Colchester Student 1800 -- problem
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  1. #1
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    Default Colchester Student 1800 -- problem

    colchester-front-levers-1.jpg
    Hi, I'm new here. I will add pics of my workshop at a later date!

    I currently have:
    Beaver mill - which I've added power feed, and 3 axis DRO.
    Colchester Student 1800 - which I am resurrecting currently!

    I need help!
    The Colchester has it's ABC lever jammed on B, and it's RST lever stuck on R.
    The VWXYZ lever works fine, as does the 12345678 joystick.

    I have tried jiggling, wiggling etc gentle tapping, forward/reversing etc etc - no luck.
    I am thinking that I will need to remove the front cover to the lever box.

    1: Drain oil!
    2: .... can anyone offer any help/advice of having done it themselves? Photos would be brilliant.

    I am worried that if I remove the front cover that "bits" will fall off inside, and I won't know where they fit.
    Do I remove all handles and then the shafts stay behind, or do the handles come away with the cover etc etc

    Please, someone clever help me!

  2. #2
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    I have not taken one of these machines apart but I can provide this which may or may not help you.

    I will just keep updating this post with info as I find it, if I do.

    This guy has some very useful info that will go with the pictures I have posted. It will really make the exploded views make more sense and what you are looking at/for (all the info needed is on page 2 & 3 of the direct link posted below)

    His main page Colchester Triumph 2000 lathe

    Direct link to what you really want. http://www.chainganger.co.uk/T2000/S1800gearbox.pdf


    Good luck

    Paul

    colchester-1800-student-cover.jpg
    gearbox-casting-controls.jpg
    gearbox-front-cast-levers.jpg
    gearbox-gears.jpg
    headstock-control-levers.jpg
    Last edited by Paulie02; 10-28-2020 at 04:40 PM.

  3. #3
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    I suspect a key has sheared and it has jammed up. You can Hope and pray it will be easy. You may want to disconnect the spider and see if you can turn the shaft by hand or a leather strap wrench once the gears are removed. Pages 14 shows a shear pin, , 18 -spider.. not the exact book...but basic info is the same... http://vintagemachinery.org/pubs/5286/9485.pdf If you can't figure it out, take pictures as you remove the cover and what's inside. I would not worry about parts or broken teeth falling deeper in the machine as the housings are independent most of the time....have a magnet handy to clean things. Please share your photo's and what you fin as you figure it out and fix it.
    Last edited by Richard King; 10-28-2020 at 02:51 PM.

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    Cozy,

    I've attached the relevant info for the exploded views you will need.

    Here is a link to someone else who has a lot of very good info on the machine you are looking at as well.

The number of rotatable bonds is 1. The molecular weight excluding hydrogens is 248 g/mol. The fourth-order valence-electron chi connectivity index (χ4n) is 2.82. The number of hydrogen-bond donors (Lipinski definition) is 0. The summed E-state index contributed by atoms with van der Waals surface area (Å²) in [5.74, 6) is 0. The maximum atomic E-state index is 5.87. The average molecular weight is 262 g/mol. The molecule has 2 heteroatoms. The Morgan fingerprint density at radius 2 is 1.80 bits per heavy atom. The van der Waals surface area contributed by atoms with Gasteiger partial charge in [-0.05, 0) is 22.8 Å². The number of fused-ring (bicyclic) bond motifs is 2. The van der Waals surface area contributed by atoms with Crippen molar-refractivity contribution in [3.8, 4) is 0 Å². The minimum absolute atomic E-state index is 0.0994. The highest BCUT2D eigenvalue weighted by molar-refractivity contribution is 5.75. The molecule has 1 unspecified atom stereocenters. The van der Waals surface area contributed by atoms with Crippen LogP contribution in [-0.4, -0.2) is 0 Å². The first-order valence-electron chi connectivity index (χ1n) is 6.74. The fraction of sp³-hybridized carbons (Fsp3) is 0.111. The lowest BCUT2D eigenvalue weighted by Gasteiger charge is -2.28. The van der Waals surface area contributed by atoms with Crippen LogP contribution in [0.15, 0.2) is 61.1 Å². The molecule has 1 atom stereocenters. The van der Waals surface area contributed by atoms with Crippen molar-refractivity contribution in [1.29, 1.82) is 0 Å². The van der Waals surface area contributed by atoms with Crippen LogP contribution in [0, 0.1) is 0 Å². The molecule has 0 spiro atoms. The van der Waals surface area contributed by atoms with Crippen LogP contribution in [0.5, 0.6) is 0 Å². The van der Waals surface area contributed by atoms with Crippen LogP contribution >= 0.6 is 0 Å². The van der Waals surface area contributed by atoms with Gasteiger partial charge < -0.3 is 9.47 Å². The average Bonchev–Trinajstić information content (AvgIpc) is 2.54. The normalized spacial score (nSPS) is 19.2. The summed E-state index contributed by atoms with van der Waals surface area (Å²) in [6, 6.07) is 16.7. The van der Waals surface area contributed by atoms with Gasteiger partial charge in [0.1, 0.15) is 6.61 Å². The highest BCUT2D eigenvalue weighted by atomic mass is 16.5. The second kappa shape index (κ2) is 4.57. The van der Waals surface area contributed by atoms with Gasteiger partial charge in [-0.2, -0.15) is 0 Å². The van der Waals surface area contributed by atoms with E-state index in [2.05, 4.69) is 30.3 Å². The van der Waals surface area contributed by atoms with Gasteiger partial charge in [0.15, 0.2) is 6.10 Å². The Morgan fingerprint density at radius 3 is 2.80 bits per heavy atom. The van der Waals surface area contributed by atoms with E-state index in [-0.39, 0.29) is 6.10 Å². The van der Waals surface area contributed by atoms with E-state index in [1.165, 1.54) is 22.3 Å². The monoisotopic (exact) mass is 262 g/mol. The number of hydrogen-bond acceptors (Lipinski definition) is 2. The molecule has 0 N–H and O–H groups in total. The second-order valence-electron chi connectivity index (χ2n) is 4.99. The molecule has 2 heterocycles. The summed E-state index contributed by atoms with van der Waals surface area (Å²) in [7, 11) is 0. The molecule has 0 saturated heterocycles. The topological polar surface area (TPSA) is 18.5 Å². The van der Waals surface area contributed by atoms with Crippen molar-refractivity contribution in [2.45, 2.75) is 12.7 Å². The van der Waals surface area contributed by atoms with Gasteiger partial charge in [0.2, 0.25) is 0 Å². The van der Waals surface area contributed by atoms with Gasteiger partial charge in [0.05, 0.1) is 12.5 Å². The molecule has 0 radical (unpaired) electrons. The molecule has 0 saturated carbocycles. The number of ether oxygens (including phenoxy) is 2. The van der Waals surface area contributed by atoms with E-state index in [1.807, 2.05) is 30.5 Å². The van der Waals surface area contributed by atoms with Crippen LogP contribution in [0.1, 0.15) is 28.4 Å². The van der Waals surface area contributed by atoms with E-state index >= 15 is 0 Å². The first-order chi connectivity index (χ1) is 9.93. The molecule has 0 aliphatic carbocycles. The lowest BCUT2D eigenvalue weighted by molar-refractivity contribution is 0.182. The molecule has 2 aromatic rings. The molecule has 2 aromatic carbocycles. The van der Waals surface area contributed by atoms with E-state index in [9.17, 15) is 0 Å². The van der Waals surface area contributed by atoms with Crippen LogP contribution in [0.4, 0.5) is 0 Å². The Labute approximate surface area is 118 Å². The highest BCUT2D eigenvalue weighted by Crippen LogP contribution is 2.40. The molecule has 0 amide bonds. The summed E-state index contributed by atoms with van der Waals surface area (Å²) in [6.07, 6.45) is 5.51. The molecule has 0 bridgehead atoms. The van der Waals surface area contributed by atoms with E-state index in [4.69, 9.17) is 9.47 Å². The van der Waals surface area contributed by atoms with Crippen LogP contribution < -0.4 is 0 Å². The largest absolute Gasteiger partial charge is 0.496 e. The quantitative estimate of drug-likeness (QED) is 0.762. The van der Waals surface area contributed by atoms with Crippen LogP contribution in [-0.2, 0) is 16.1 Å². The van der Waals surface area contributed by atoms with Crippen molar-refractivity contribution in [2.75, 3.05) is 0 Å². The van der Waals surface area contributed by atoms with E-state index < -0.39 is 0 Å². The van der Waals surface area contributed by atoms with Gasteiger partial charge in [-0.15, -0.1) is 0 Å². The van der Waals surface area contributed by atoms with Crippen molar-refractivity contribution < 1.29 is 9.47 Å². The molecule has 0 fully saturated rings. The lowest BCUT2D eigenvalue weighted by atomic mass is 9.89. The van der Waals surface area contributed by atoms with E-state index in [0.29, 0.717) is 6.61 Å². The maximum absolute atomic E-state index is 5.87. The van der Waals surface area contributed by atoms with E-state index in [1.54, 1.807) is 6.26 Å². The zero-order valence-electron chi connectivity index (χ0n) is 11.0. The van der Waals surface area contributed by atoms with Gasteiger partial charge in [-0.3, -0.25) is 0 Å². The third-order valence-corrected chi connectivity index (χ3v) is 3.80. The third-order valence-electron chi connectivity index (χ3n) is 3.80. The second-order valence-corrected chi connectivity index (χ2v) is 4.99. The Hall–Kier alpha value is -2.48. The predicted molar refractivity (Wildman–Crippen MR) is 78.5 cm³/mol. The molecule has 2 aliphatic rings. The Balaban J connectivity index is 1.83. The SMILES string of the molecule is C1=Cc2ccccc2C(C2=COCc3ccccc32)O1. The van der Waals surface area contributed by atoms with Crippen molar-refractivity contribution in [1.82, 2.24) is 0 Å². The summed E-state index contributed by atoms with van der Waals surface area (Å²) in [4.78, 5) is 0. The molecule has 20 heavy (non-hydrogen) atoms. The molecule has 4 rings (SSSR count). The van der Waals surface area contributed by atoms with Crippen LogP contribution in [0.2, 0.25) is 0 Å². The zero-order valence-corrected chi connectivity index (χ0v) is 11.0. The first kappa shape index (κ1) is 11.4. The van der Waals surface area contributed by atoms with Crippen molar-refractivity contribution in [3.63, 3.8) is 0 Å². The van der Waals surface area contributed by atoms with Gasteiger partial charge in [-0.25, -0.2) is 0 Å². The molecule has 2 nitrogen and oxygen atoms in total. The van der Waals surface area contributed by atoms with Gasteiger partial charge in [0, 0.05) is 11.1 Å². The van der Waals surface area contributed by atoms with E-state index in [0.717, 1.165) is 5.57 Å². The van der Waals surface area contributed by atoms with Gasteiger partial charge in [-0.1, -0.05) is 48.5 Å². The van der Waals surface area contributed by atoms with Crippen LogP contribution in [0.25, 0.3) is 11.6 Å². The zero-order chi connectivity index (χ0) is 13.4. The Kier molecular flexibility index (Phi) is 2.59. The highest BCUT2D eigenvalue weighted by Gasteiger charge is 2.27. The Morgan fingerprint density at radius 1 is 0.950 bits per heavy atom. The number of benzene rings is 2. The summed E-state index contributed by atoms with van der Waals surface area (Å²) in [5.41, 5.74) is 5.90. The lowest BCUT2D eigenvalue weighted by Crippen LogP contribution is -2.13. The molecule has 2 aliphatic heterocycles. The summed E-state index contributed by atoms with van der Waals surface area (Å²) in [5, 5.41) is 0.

Colchester Triumph 2000 lathe

    Direct link to a PDF with the info you really need/want to make the exploded views make sense. All of the info you will need is on page 2 & 3 of the pdf.

    http://www.chainganger.co.uk/T2000/S1800gearbox.pdf

    Hope this helps you out

    Paul

    colchester-1800-student-cover.jpg
    gearbox-casting-controls.jpg
    gearbox-front-cast-levers.jpg
    gearbox-gears.jpg
    headstock-control-levers.jpg

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    Thanks, the shafts all rotate as they should. The feed is just jammed in that particular combination. I wonder if one of the forks has come adrift/ jumped etc etc Just guess work at the moment.

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    Maybe the detents for the gear positions are stuck with dried oil and goo.....If the levers turn ,there is no reason the gears wont slide,except again stuck to shafts with congealed oil......the oil in the feed box leaks pretty quickly,and generally its a good idea to top it up every time the lathe is used.....I use very thick ,gooey oil that stays put on the gears for a while...hopefully.........The feed gears are small and wimpy,and can be subject to damage from jammed up thread feeds ,for instance.......some of the high lead feeds have only a few teeth on the pinion,and Ive seen the teeth bent.......but thats easily felt turning the feed box by hand ,when it has tight and loose places.......School lathes often get a thrashing in the coarse threads ,cause the little angels set up the lathe to crash the saddle for a mean joke...........And yes,pull all the screws,and take off the front plate ,nothing will fly away or pop out......it alll comes away as unit.Easily returned by meshing the shifter forks etc.

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    I'm getting some good replies here Much appreciation.
    I'd still like photos of the insides of the cover etc, if anyone has ever had this off.

    Also: can anyone clarify the type of oil used in the box - I am bound to lose some as I take the cover off etc, even after draining, so it would be nice to get some of a compatible oil to top up with.
    Also, the best compound\product to "stick" the box cover back on with - It doesn't appear to have a gasket, to presumably some kind of generic jointing compound?

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    Quote Originally Posted by Cozy View Post
    I'm getting some good replies here Much appreciation.
    I'd still like photos of the insides of the cover etc, if anyone has ever had this off.

    Also: can anyone clarify the type of oil used in the box - I am bound to lose some as I take the cover off etc, even after draining, so it would be nice to get some of a compatible oil to top up with.
    Also, the best compound\product to "stick" the box cover back on with - It doesn't appear to have a gasket, to presumably some kind of generic jointing compound?